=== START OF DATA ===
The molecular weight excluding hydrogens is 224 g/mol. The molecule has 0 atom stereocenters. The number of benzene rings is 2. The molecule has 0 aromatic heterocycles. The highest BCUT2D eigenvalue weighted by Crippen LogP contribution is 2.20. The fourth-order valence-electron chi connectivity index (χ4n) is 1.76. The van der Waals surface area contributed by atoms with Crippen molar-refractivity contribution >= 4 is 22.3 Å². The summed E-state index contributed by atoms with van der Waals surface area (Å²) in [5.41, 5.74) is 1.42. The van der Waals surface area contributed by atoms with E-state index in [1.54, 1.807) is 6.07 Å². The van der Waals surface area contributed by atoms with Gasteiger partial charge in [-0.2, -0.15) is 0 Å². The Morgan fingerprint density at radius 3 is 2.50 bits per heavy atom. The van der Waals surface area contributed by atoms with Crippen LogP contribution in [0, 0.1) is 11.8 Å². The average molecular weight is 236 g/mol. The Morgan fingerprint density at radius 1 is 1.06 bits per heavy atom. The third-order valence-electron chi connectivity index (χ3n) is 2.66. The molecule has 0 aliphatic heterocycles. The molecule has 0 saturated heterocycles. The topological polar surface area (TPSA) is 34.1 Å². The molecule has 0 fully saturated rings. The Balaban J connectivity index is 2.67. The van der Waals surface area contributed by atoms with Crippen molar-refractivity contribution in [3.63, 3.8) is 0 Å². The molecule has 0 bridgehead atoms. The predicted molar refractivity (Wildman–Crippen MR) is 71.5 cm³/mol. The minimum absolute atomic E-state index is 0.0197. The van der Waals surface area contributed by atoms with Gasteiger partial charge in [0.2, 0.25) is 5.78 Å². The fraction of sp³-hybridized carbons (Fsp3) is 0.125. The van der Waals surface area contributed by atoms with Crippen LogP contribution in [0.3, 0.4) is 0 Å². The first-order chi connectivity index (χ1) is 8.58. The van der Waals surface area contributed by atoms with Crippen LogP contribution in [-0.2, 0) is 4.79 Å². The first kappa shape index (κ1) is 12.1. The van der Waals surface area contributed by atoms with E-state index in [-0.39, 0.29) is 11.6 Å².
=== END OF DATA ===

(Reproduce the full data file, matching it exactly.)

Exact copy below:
The molecular weight excluding hydrogens is 224 g/mol. The molecule has 0 atom stereocenters. The number of benzene rings is 2. The molecule has 0 aromatic heterocycles. The highest BCUT2D eigenvalue weighted by Crippen LogP contribution is 2.20. The fourth-order valence-electron chi connectivity index (χ4n) is 1.76. The van der Waals surface area contributed by atoms with Crippen molar-refractivity contribution >= 4 is 22.3 Å². The summed E-state index contributed by atoms with van der Waals surface area (Å²) in [5.41, 5.74) is 1.42. The van der Waals surface area contributed by atoms with E-state index in [1.54, 1.807) is 6.07 Å². The van der Waals surface area contributed by atoms with Gasteiger partial charge in [-0.2, -0.15) is 0 Å². The Morgan fingerprint density at radius 3 is 2.50 bits per heavy atom. The van der Waals surface area contributed by atoms with Crippen LogP contribution in [0, 0.1) is 11.8 Å². The average molecular weight is 236 g/mol. The Morgan fingerprint density at radius 1 is 1.06 bits per heavy atom. The third-order valence-electron chi connectivity index (χ3n) is 2.66. The molecule has 0 aliphatic heterocycles. The molecule has 0 saturated heterocycles. The topological polar surface area (TPSA) is 34.1 Å². The molecule has 0 fully saturated rings. The Balaban J connectivity index is 2.67. The van der Waals surface area contributed by atoms with Crippen molar-refractivity contribution in [3.63, 3.8) is 0 Å². The molecule has 0 bridgehead atoms. The predicted molar refractivity (Wildman–Crippen MR) is 71.5 cm³/mol. The minimum absolute atomic E-state index is 0.0197. The van der Waals surface area contributed by atoms with Gasteiger partial charge in [0.2, 0.25) is 5.78 Å². The fraction of sp³-hybridized carbons (Fsp3) is 0.125. The van der Waals surface area contributed by atoms with Crippen LogP contribution in [0.3, 0.4) is 0 Å². The first-order chi connectivity index (χ1) is 8.58. The van der Waals surface area contributed by atoms with Crippen LogP contribution in [-0.2, 0) is 4.79 Å². The first kappa shape index (κ1) is 12.1. The van der Waals surface area contributed by atoms with E-state index in [-0.39, 0.29) is 11.6 Å².